Recent years have also witnessed early-career Chinese scholars with PhD degrees from Australian and Chinese universities joining the Australian Studies community. I’d like to list just a few names: Dr Chen Beibei, a graduate of UNSW in Canberra, is now a member of the Australian Studies Centre at East China Normal University; Dr. Zhang Yan, after obtaining her degree from Edith Cowan University, has now returned to Nantong University in Jiangsu Province and joined its Australian Studies Centre; Dr. Tian Zhuoling, a graduate from Wollongong University, joins the Australian Studies Centre at Wuhan University; Dr. Pan Qiuping, a graduate from the University of Melbourne and an adjunct researcher of the Australian Studies Centre at Beijing Foreign Studies University, now works at Shenzhen Technology University; Dr. Jiang Lu, a graduate of Beijing Foreign Studies University, is now a member of its Australian Studies Centre; Dr. Cheng Yingjie, a graduate from UNSW, has joined Shanghai International Studies University; and Dr. Cui Xuehai, a graduate from Western Sydney University, has joined East China University of Politics and Law. These young scholars will soon become the backbones of the Australian Studies community in China.

Besides, some current Chinese PhD candidates in Australian Studies program are known to be keen to join the Australian Studies community after their graduation, for example Wuyungaowa in Western Sydney University, Chen Zhixin in University of Western Australia, Chen Xi in East China Normal University, Hu Yuling in Renmin University of China and Li Ruoshan in Tsinghua University.

The Australia China Council was instrumental in the development of Australian Studies in China from the 1980s to the early 2010s. In the past 10 years since 2013, FASIC has enthusiastically supported the Chinese community of Australian Studies in various ways, including funding curriculum development, research projects, research sources building, conferences and forums, translation competitions, publications, Australia-China PhD scholarships and so on.

On the other hand, Australian Studies in China is primarily supported by the Chinese institutions and the Ministry of Education. Especially since the beginning of the 2010s, China’s education authorities have attached great importance to country and area studies. Until 2017, around 450 research centres of country and area studies were registered by the Ministry of Education and expected to strengthen research capacities within some years, 12 of these centres being Australian Studies centres.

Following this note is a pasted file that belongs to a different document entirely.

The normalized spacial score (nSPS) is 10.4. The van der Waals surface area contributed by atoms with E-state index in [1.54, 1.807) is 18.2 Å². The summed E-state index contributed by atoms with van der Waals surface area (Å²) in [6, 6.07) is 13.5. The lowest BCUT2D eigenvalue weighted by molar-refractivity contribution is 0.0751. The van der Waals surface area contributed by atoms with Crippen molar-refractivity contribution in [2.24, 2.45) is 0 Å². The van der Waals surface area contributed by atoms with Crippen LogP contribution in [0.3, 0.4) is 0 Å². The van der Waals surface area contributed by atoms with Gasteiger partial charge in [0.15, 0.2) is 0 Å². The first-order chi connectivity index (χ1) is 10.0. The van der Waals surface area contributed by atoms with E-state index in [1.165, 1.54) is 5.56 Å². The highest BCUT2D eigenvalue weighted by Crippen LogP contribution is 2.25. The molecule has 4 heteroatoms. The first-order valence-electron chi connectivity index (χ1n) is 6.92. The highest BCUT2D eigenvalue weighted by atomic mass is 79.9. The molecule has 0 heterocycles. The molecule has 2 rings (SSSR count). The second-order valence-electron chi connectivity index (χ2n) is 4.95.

Take BFSU Australian Studies Cenre where I work as an example. Our Centre was founded by Professor Hu Wenzhong, one of the “Gang of Nine” 40 years ago in November 1983. Currently with 24 MA students, it has been developed into a teaching and research centre, offering 12 semester courses in Australian Studies, including Australian history, literature, government and political system, China-Australia relations, Australian economy and its economic relations with China, Australian language and culture, Australian gender issues, Australian national identity, Australia in international organisations. We are proud that Colin, David and Wayne all taught at our Centre. Early this year, our Centre was granted a funding of RMB150 thousand yuan (about AU$30,000) from the University for a two-year research project. The University also provides funding for the publication of the Chinese Journal of Australian Studies and the Blue Book of Australia: Annual Report on Development of Australia, both edited by the centre staff. Contributors to the two publications are from both China and Australia.

In September this year, China’s Ministry of Education formally listed country and area studies as a first-level discipline, elevating it to the level of conventional disciplines such as philosophy, politics, economics, history, and literature. Undoubtedly, this decision will promote country and area studies in China, Australian Studies included.
Chinese culture takes the number 50 very seriously. Confucius said in The Analects, when at fifty he knew what were the biddings of heaven. This year marks the 50th anniversary of the formal diplomatic relationship between our two countries. It heralds the start of a new and mature bilateral relationship.

I firmly trust that Australian Studies in China will surely further expand and flourish in the years to come, because of the strong people-to-people links and institutional support from both China and Australia.